Probably derived from the image of forcing a button into a narrow hole—or, according to the OED, as a corruption of the term button-hold, meaning to grab someone by the buttons—you can used the word buttonhole to mean to engage someone in a tedious or longwinded conversation against his or her will.

This list was first published in 2016 and republished in 2019.

What's the Difference Between Stuffing and Dressing?


For carbohydrate lovers, nothing completes a Thanksgiving meal quite like stuffing—shovelfuls of bread, celery, mushrooms, and other ingredients that complement all of that turkey protein.

Some people don’t say stuffing, though. They say dressing. In these calamitous times, knowing how to properly refer to the giant glob of insulin-spiking bread seems necessary. So what's the difference?

Let’s dismiss one theory off the bat: Dressing and stuffing do not correlate with how the side dish is prepared. A turkey can be stuffed with dressing, and stuffing can be served in a casserole dish. Whether it’s ever seen the inside of a bird is irrelevant, and anyone who tells you otherwise is wrong and should be met with suspicion, if not outright derision.

The terms are actually separated due to regional dialects. Dressing seems to be the favored descriptor for southern states like Mississippi, Tennessee, South Carolina, and Georgia, while stuffing is preferred by Maine, New York, and other northern areas. (Some parts of Pennsylvania call it filling, which is a bit too on the nose, but to each their own.)

If stuffing stemmed from the common practice of filling a turkey with carbs, why the division? According to HuffPost, it may have been because Southerners considered the word stuffing impolite, and therefore never embraced it.

While you should experience no material difference in asking for stuffing or dressing, when visiting relatives it might be helpful to keep to their regionally-preferred word to avoid confusion. Enjoy stuffing yourselves.

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What’s the Difference Between Forests, Woods, and Jungles?

Jui-Chi Chan/iStock via Getty Images
Jui-Chi Chan/iStock via Getty Images

If you're an English speaker, there’s a good chance you often use the words woods, forest, and jungle correctly without even thinking about it. Even if a patch of trees takes up a significant portion of your backyard, you probably wouldn’t consider it a forest; and you wouldn’t talk about the beautiful fall foliage in New England’s jungles. Based on those examples, it seems like woods are smaller than forests, and jungles aren’t found in colder climates. This isn’t wrong—but there's more to it than that.

According to Merriam-Webster, a forest is “a dense growth of trees and underbrush covering a large tract,” while woods are “a dense growth of trees usually greater in extent than a grove and smaller than a forest.” The reason we consider forests to be larger than woods dates back to the Norman rule of Great Britain in 1066, when a forest was a plot of land owned by the Crown that was large enough to accommodate game for royal hunting parties. Whether that land contained trees or not was essentially irrelevant.

These days, scientists and land managers definitely consider the presence of trees necessary for land to be classified as a forest. To set it apart from woods, or woodland, it usually has to meet certain density qualifications, which are different depending on whom you ask.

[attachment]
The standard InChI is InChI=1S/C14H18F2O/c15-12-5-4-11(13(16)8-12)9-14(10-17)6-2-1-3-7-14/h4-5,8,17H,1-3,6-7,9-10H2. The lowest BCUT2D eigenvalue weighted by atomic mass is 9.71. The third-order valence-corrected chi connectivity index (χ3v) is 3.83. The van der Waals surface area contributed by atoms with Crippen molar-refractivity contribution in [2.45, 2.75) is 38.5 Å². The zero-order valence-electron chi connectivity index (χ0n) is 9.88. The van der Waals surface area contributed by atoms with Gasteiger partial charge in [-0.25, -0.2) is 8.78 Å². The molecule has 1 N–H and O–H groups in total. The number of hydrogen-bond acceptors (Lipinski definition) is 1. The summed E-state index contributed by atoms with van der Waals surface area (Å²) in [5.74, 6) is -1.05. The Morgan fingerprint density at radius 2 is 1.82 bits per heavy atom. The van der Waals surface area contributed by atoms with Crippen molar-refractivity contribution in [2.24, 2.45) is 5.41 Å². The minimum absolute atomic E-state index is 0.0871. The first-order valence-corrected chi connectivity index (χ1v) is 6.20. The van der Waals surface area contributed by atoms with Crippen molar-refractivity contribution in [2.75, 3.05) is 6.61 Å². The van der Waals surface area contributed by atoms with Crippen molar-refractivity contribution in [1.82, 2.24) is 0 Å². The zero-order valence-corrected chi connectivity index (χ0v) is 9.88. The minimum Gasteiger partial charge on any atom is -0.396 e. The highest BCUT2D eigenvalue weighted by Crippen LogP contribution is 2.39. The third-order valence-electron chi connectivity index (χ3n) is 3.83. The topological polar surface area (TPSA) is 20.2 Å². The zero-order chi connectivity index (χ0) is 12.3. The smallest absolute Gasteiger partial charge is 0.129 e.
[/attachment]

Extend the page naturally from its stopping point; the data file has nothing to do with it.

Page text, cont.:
According to the UN Food and Agricultural Organization (FAO), a forest must cover about 1.24 acres of land, and its canopy cover—the amount of land covered by the treetops—must exceed 10 percent of the acreage [PDF]. “Other wooded land” must also span about 1.24 acres, but its canopy cover is between 5 and 10 percent. In a nutshell, the FAO thinks forests and woods are the same size, but forests are more dense than woods. Australia, on the other hand, employs plant ecologist Raymond Specht’s classification system for its vegetation, in which any tree-populated land with less than 30 percent canopy cover is a woodland, and anything more dense than that is a forest.

Unlike forests, jungles don’t have specific scientific classifications, because the word jungle isn’t really used by scientists. According to Sciencing, it’s a colloquial term that usually denotes what scientists refer to as tropical forests.

Tropical forests are located around the Equator and have the highest species diversity per area in the world. Since they’re so densely populated with flora and fauna, it makes sense that both Merriam-Webster and the Encyclopedia Britannica describe jungles as “tangled” and “impenetrable.” They’re bursting with millions of plants and animals that are different from what we see in temperate and boreal forests to the north.

Because most of us aren’t in the habit of clarifying which type of forest we’re talking about in casual conversation, it’s no surprise that we often refer to the temperate forests we see in our own climate simply as forests, which we differentiate from those rich, overgrown tropical territories to the south by calling them jungles.

To summarize, forests are historically and colloquially considered to be larger than woods, and scientifically considered to be more dense. Jungles are technically forests, too, since jungle is a casual word for what scientists call a tropical forest.

And, all differences aside, it’s relaxing to spend time in any of them—here are 11 scientific reasons why that’s true.